Fractures of the shaft of the femur are the result of high-energy trauma and therefore can be both life-threatening injuries and causes of severe permanent disability. Isolated injuries can occur with repetitive stress and may occur in the presence metabolic bone diseases, metastatic disease, or primary bone tumors.
The femur is very vascular and fractures can result in significant blood loss into the thigh. Up to 40% of isolated fractures may require transfusion, as such injuries can result in loss of up to 3 units of blood. This factor is significant, especially in elderly patients who have less cardiac reserve.
Most femoral diaphyseal fractures are treated surgically with intramedullary nails or plate fixation. The goal of treatment is reliable anatomic stabilization, allowing mobilization as soon as possible. Surgical stabilization is also important for early extremity function, allowing both hip and knee motion and strengthening. Injuries and fractures of the femoral shaft may have significant short- and long-term effects on the hip and knee joints if alignment is not restored.
The Ministry of Health and Family Welfare has issued the Standard Treatment Guidelines Critical Care for Fracture Shaft of Femur. Following are the major recommendations:
The 3 types of femoral shaft fractures are as follows:
- Type I – Spiral or transverse (most common)
- Type II – Comminuted
- Type III – Open
Primary health centre level : The doctor on duty should recognise the features of fracture and disloction. Only first aid including the splintage and intravenous drip should be given. In open fractures Tetanus toxoid can be given. There is no need to waste time in preparation of medico-legal formalities. The injured should be referred to the higher centre earliest feasible causing no further harm.
Non-Metro Hospital( CHC and Civil Hospital level):
1. Investigations : X-rays of the part including hip and knee and of other areas if required, x-ray of pelvis with both hips is must. General Investigations and specific if required according to the status of the health of the patient.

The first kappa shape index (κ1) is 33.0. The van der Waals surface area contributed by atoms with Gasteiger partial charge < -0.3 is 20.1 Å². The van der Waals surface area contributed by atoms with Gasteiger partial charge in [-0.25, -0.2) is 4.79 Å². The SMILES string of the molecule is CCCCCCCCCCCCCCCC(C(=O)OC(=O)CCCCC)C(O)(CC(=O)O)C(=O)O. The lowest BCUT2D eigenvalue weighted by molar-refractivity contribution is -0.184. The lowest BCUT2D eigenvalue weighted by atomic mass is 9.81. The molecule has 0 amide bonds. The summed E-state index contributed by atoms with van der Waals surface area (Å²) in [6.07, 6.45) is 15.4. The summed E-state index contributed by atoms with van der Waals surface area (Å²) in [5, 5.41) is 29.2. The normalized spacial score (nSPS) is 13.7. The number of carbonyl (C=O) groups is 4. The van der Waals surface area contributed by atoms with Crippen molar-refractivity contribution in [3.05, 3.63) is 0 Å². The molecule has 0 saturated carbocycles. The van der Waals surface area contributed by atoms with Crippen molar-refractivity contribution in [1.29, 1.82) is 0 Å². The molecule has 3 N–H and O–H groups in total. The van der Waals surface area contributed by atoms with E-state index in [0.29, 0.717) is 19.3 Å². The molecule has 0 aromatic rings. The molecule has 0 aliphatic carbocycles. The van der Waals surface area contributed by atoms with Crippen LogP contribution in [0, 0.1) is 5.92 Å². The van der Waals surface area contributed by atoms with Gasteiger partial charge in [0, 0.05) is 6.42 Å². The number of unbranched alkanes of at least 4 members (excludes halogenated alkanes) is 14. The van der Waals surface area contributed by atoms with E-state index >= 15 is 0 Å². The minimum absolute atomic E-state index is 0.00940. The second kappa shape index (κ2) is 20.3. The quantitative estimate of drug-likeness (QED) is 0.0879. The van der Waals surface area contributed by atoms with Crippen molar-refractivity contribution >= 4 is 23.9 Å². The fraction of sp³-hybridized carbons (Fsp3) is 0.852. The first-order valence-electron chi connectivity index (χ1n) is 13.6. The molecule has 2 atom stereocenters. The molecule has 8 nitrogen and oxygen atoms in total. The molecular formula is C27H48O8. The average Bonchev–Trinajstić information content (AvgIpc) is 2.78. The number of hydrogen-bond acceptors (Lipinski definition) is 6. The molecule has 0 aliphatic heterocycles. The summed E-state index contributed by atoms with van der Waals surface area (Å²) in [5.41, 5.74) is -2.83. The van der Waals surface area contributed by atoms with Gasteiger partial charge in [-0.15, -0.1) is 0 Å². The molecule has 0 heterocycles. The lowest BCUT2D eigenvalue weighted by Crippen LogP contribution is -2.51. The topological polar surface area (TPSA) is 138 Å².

2. Treatment : Conservative management of fractures in children in spica cast or with skeletal traction, Kuntscher’s nail for isthmic fractures, Interlocking Nailing in comminuted fractures, Plating for lower third fractures, Plating of shaft femur fracture in children.
a. Polytrauma patient.
b. Patient with co-morbid conditions requiring multiple speciality care.
c. Non unions / Neglected fractures.
d. Pathological fractures.
e. Open fractures requiring Plastic surgery or with Large gaps due to bone loss
f. Non unions / Neglected fractures and failed osteosynthesis.
g. Fractures associated with neurovascular injuries/Suspected Fat Embolism.
h. Suspected HIV positive cases.
i. Fractures associated with any condition requiring higher investigations like CT scan, MRI etc.
Metro Hospital -Higher referral centre:
1. Investigations : X-rays of the part and of other areas if required, x-ray of pelvis with both hips is must. General Investigations and specific if required according to the presence of any co-morbidity. Special investigations like MRI/CT scan or angiography if required.
2. Treatment : All the treatment given at situation 1, Closed/Open Interlocking Nailing, DCS/Distal femoral Nail or Plate for Supracondylar/Intercondylar fractures, External fixator/Enders/solid undreamed Nail for open fractures, Fibular grafting with plating and cancellous bone grafts for non unions, Illizarovs Ring Fixator, Rail road fixator for gap defects, Plastic/Vascular surgeon assistance.
Resources required for patient and procedure
|Situation||Human Resources||Investigations||Drugs and consumables||Equipment|
|1.||Doctor, Nurse and other paramedics||None||None except for first aid||No surgical set up|
|2.||Doctor, Nurse, Physiotherapist and technicians||X-rays, Complete Haemogram, Bleeding time, Clotting time, Complete urine examination for for pre-anaesthetic check up||Plaster of Paris bandages Anaesthetic drugs Thromboprophylaxis||Theatre set up for Surgeries with all Basic equipments C-arm image intensifier|
|3.||Doctor, Physiotherapist, Nurse, orthotist, Prosthetist, and technicians||As situation 1 CT Scan, MRI||As situation 1||As situation 1, Surgical Operating Microscope, ICU, and major physiotherapy set up for rehabilitation|
Guidelines by The Ministry of Health and Family Welfare :
Group Head Coordinates of Development Team Dr. P.K. DAVE, Rockland Hospital, New Delhi Dr. P.S. Maini, Fortis Jessa Ram Hospital, New Delhi
Dr. V.K. Sharma, Professor Central Instiute of Orthopaedics, Safdarjung Hospital, New Delhi